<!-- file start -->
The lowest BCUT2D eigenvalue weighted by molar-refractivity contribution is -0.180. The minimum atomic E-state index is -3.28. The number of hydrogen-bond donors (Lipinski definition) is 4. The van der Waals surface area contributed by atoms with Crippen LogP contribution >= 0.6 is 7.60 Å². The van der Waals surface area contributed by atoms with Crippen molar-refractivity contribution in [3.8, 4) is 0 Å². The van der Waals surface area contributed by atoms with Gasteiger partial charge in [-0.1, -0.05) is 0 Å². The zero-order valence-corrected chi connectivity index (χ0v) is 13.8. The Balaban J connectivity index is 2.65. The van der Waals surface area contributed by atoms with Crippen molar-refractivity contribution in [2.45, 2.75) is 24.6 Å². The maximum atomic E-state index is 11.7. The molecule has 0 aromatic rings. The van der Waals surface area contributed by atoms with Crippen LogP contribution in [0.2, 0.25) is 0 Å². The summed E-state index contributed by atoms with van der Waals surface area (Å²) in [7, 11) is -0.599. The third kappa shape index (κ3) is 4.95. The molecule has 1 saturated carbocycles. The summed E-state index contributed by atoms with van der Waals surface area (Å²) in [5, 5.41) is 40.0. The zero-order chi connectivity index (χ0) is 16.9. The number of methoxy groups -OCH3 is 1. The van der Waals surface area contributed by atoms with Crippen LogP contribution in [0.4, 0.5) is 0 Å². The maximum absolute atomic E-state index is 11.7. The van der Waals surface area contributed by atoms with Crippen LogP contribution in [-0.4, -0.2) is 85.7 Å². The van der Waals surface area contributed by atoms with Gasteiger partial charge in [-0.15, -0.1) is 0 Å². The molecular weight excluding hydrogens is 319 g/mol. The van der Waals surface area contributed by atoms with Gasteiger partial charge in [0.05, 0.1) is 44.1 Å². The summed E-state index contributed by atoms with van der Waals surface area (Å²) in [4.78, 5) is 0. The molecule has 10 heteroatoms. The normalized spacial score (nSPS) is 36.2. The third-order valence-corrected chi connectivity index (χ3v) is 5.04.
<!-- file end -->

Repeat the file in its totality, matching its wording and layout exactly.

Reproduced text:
The lowest BCUT2D eigenvalue weighted by molar-refractivity contribution is -0.180. The minimum atomic E-state index is -3.28. The number of hydrogen-bond donors (Lipinski definition) is 4. The van der Waals surface area contributed by atoms with Crippen LogP contribution >= 0.6 is 7.60 Å². The van der Waals surface area contributed by atoms with Crippen molar-refractivity contribution in [3.8, 4) is 0 Å². The van der Waals surface area contributed by atoms with Gasteiger partial charge in [-0.1, -0.05) is 0 Å². The zero-order valence-corrected chi connectivity index (χ0v) is 13.8. The Balaban J connectivity index is 2.65. The van der Waals surface area contributed by atoms with Crippen molar-refractivity contribution in [2.45, 2.75) is 24.6 Å². The maximum atomic E-state index is 11.7. The molecule has 0 aromatic rings. The van der Waals surface area contributed by atoms with Crippen LogP contribution in [0.2, 0.25) is 0 Å². The summed E-state index contributed by atoms with van der Waals surface area (Å²) in [7, 11) is -0.599. The third kappa shape index (κ3) is 4.95. The molecule has 1 saturated carbocycles. The summed E-state index contributed by atoms with van der Waals surface area (Å²) in [5, 5.41) is 40.0. The zero-order chi connectivity index (χ0) is 16.9. The number of methoxy groups -OCH3 is 1. The van der Waals surface area contributed by atoms with Crippen LogP contribution in [0.4, 0.5) is 0 Å². The maximum absolute atomic E-state index is 11.7. The van der Waals surface area contributed by atoms with Crippen LogP contribution in [-0.4, -0.2) is 85.7 Å². The van der Waals surface area contributed by atoms with Gasteiger partial charge in [-0.15, -0.1) is 0 Å². The molecular weight excluding hydrogens is 319 g/mol. The van der Waals surface area contributed by atoms with Gasteiger partial charge in [0.05, 0.1) is 44.1 Å². The summed E-state index contributed by atoms with van der Waals surface area (Å²) in [4.78, 5) is 0. The molecule has 10 heteroatoms. The normalized spacial score (nSPS) is 36.2. The third-order valence-corrected chi connectivity index (χ3v) is 5.04.